This booklet aims to answer your questions about Welsh independence in a simple, honest and concise way. It is aimed at those who are curious, doubtful or even sceptical. Our aim in this guide is to be ‘straight-talking’: to be clear about the facts. It will give you the information that you need to be more confident about an independent Wales, and about influencing others.
We believe the time has come for a full debate on independence for Wales. Why?
You might think that Wales is too small to be independent, but some of the most prosperous, most equal, and happiest countries in the world are small nations. What makes the people of Wales any different from the Slovakians, Danes or the Irish? Isn’t it simple common sense that all decisions affecting Wales should be made in Wales? Not some of them, all of them. Wales isn’t perfect, and there are plenty of problems that need to be tackled. But wouldn’t it be easier to tackle these problems if our government was a Welsh one, totally focused on Welsh needs? At the moment we are regarded by Westminster as a minor part; Westminster’s policies are built around the needs of others. It stands to reason that Westminster’s policies are not put in place to benefit Wales, as we’ve seen during the course of Brexit and the COVID-19 pandemic. If an institution has historically failed to treat your needs adequately, surely the natural step is to form your own institution and take hold of your own fate. Independence is an opportunity to build a better Wales.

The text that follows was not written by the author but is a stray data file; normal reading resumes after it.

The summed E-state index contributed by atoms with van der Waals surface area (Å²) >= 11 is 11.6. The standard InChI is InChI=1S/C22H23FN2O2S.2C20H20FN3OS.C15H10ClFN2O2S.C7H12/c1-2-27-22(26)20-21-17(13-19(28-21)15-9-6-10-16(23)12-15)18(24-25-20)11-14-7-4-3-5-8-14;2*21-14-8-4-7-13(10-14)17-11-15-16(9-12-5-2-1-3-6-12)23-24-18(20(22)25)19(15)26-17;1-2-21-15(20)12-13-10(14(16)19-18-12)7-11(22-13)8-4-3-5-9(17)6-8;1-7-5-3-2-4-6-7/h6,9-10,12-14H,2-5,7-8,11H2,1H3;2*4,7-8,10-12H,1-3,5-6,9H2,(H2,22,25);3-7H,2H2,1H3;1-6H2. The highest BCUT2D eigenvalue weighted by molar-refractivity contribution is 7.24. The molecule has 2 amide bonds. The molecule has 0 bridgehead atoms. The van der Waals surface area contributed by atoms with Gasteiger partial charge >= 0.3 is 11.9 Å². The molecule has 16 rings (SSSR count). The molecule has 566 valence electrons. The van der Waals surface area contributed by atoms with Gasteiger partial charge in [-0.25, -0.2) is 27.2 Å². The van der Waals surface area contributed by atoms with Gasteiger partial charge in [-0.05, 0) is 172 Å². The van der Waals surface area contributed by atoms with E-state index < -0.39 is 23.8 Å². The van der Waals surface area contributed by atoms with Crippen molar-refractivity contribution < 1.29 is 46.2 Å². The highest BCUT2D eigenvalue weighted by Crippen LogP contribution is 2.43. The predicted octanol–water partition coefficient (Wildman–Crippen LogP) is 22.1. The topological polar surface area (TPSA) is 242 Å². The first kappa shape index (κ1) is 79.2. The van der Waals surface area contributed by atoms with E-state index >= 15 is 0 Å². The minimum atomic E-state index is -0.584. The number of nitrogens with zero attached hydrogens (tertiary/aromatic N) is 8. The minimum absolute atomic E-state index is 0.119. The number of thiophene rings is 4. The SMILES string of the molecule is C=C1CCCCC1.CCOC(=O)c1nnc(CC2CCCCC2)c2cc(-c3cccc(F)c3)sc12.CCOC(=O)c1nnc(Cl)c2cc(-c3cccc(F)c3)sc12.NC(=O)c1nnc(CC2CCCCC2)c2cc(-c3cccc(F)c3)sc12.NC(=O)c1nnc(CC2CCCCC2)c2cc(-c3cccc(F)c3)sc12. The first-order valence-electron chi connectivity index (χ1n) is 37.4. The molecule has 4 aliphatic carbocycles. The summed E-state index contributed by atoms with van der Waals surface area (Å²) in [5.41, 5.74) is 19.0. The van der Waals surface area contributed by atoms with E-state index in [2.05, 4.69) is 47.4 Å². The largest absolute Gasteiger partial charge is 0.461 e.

Wales is different
Many times we’ve heard people say: “Wales? Isn’t that just part of England?” Wales has a lot in common with the rest of the countries and regions of the UK, but we also know that there is much that makes us different. Wales has its own distinct politics, values and worldview; its own culture, histories and language. These are shaped by people from all backgrounds, whether from one of Britain’s oldest multicultural communities in Cardiff’s Butetown, from the descendents of those who moved to Wales during the industrial revolution, or the “New Welsh” from Europe and the rest of the world who’ve made Wales their home during the 21st Century. Yet all too often Wales is treated as a region of England. Independence isn’t about creating division; it’s about celebrating our unique place in the world and becoming a proper part of the international family of nations.
Get the government that you vote for
Welsh MPs make up 6 per cent of the House of Commons. In general elections, no matter how Wales votes, we get the Westminster government that England wants. Since 1945 the vote of the people of Wales at UK general elections only influenced the political map of the UK for two years, between 1964 and 1966.
Wales’ voice in Westminster is a small one, and getting smaller. The people of Wales currently send 40 MPs to Westminster, with the Boundary Commission proposing that this number is reduced to as few as 31. The UK is, and will always be, an unequal union. The people of Wales need to take control of our own destiny.